Authors: Albert M. Hackett

  • Last updated on December 10, 2021

American screenwriter, playwright, and actor

Author Works


Up Pops the Devil, 1931 (with Frances Goodrich)

The Secret of Madame Blanche, 1933 (with Goodrich)

Penthouse, 1933 (with Goodrich, Leon Gordon, and Hugo Butler)

Fugitive Lovers, 1934 (with Goodrich and George B. Seitz)

The Thin Man, 1934 (with Goodrich; adaptation of Dashiell Hammett’s novel)

Hide-out, 1934 (with Goodrich)

Chained, 1934 (with Goodrich)

Naughty Marietta, 1935 (musical; with Goodrich and John Lee Mahin; adaptation of Victor Herbert and Rida Johnson Young’s operetta)

Ah, Wilderness!, 1935 (with Goodrich; adaptation of Eugene O’Neill’s play)

Rose Marie, 1936 (with Goodrich and Alice Duer Miller)

Small Town Girl, 1936 (with Goodrich, Mahin, and Edith Fitzgerald)

After the Thin Man, 1936 (with Goodrich; adaptation of Hammett’s fiction)

The Firefly, 1937 (with Goodrich)

Thanks for the Memory, 1938 (with Goodrich)

Another Thin Man, 1939 (with Goodrich; adaptation of Hammett’s fiction)

Society Lawyer, 1939 (with Goodrich)

Doctors at War, 1943 (with Goodrich)

Lady in the Dark, 1944 (with Goodrich; adaptation of Moss Hart’s play)

The Hitler Gang, 1944 (with Goodrich)

The Virginian, 1946 (with Goodrich; adaptation of Owen Wister’s novel)

It’s a Wonderful Life, 1946 (with Goodrich and Frank Capra; adaptation of a Philip Van Doren short story)

The Pirate, 1948 (musical; with Goodrich; songs by Cole Porter; adaptation of S. N. Behrman’s play)

Summer Holiday, 1948 (musical; with Goodrich; adaptation of O’Neill’s play Ah, Wilderness!)

Easter Parade, 1948 (musical; with Goodrich and Sidney Sheldon; songs by Irving Berlin)

In the Good Old Summertime, 1949 (musical; with Goodrich and Ivan Tors; adaptation of the film The Shop Around the Corner)

Father of the Bride, 1950 (with Goodrich; adaptation of Edward Streeter’s novel)

Father’s Little Dividend, 1951 (with Goodrich)

Too Young to Kiss, 1951 (with Goodrich)

Give a Girl a Break, 1954 (musical; with Goodrich; songs by Ira Gershwin and Burton Lane)

Seven Brides for Seven Brothers, 1954 (musical; with Goodrich and Dorothy Kingsley; songs by Johnny Mercer and Gene DePaul; adaptation of Stephen Vincent Benét’s short story “The Sobbin’ Women”)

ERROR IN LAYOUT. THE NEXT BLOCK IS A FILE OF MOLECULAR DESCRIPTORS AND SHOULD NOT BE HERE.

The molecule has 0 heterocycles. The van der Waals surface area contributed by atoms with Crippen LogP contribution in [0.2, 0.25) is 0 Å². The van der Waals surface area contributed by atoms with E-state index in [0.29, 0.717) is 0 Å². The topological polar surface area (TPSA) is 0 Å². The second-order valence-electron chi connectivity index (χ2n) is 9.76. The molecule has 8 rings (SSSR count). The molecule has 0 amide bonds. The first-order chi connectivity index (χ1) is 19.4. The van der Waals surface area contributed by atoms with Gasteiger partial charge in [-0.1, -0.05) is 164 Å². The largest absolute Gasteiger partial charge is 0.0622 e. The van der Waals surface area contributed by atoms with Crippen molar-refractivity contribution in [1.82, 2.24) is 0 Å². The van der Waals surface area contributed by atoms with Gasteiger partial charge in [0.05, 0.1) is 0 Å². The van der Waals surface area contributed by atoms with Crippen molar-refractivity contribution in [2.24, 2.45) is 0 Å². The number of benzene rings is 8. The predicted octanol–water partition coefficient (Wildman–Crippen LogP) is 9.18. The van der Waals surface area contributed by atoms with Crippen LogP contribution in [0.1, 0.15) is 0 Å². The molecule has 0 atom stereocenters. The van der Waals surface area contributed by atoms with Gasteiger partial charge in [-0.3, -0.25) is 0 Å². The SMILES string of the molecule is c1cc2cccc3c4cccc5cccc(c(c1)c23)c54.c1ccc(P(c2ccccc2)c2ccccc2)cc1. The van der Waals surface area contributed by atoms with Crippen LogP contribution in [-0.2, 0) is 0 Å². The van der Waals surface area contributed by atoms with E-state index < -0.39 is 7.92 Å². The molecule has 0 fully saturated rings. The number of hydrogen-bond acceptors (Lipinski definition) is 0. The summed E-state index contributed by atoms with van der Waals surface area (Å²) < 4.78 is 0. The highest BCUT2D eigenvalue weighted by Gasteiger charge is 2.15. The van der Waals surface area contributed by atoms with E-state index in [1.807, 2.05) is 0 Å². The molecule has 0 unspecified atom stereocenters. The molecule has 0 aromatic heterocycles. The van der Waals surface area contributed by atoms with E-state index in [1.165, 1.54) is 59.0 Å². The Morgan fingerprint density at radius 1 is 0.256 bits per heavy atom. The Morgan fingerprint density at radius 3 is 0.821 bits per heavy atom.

The Long, Long Trailer, 1954 (with Goodrich)

Gaby, 1956 (with Goodrich and Charles Lederer; adaptation of the film Waterloo Bridge)

A Certain Smile, 1958 (with Goodrich; adaptation of Françoise Sagan’s novella)

The Diary of Anne Frank, 1959 (with Goodrich; adaptation of Hackett and Goodrich’s play)

Five Finger Exercise, 1962 (with Goodrich; adaptation of Peter Schaffer’s play)


Up Pops the Devil, pr. 1930 (with Goodrich)

The Great Big Doorstep, pr. 1942 (with Goodrich)

The Diary of Anne Frank, pr. 1955 (with Goodrich; adaptation of Anne Frank’s diary)


It Happened One Christmas, 1977 (with Goodrich)

The Diary of Anne Frank, 1980 (with Goodrich; adaptation of Hackett and Goodrich’s play)


Screenwriters Albert Maurice Hackett and Frances Goodrich were married on February 7, 1931, and lived happily together for fifty-three years. They enjoyed an enormously successful professional, and very happy personal, relationship, with the marriage lasting until Goodrich’s death on January 19, 1984. It was Hackett’s first marriage and Goodrich’s third. A year after Goodrich’s death, Hackett married dancer Gisella Svetlik.{$I[A]Hackett, Albert M.}{$I[geo]UNITED STATES;Hackett, Albert M.}{$I[tim]1990;Hackett, Albert M.}

Albert Hackett collaborated with Frances Goodrich on thirty-five screenplays, working together on films from 1928 to 1962; they subsequently wrote two teleplays, It Happened One Christmas and The Diary of Anne Frank. The Hackett-Goodrich team wrote four screenplays that earned nominations for Academy Awards–The Thin Man, After the Thin Man, Father of the Bride, and Seven Brides for Seven Brothers. None of the four, however, won the award. Nonetheless, Hackett and Goodrich won many prizes for their dramatic adaptation of Anne Frank’s diary about her years in hiding during the Holocaust. The Diary of Anne Frank won a Pulitzer Prize in drama, the New York Drama Critics Circle Award, the Antoinette Perry Award, and the Laurel Award.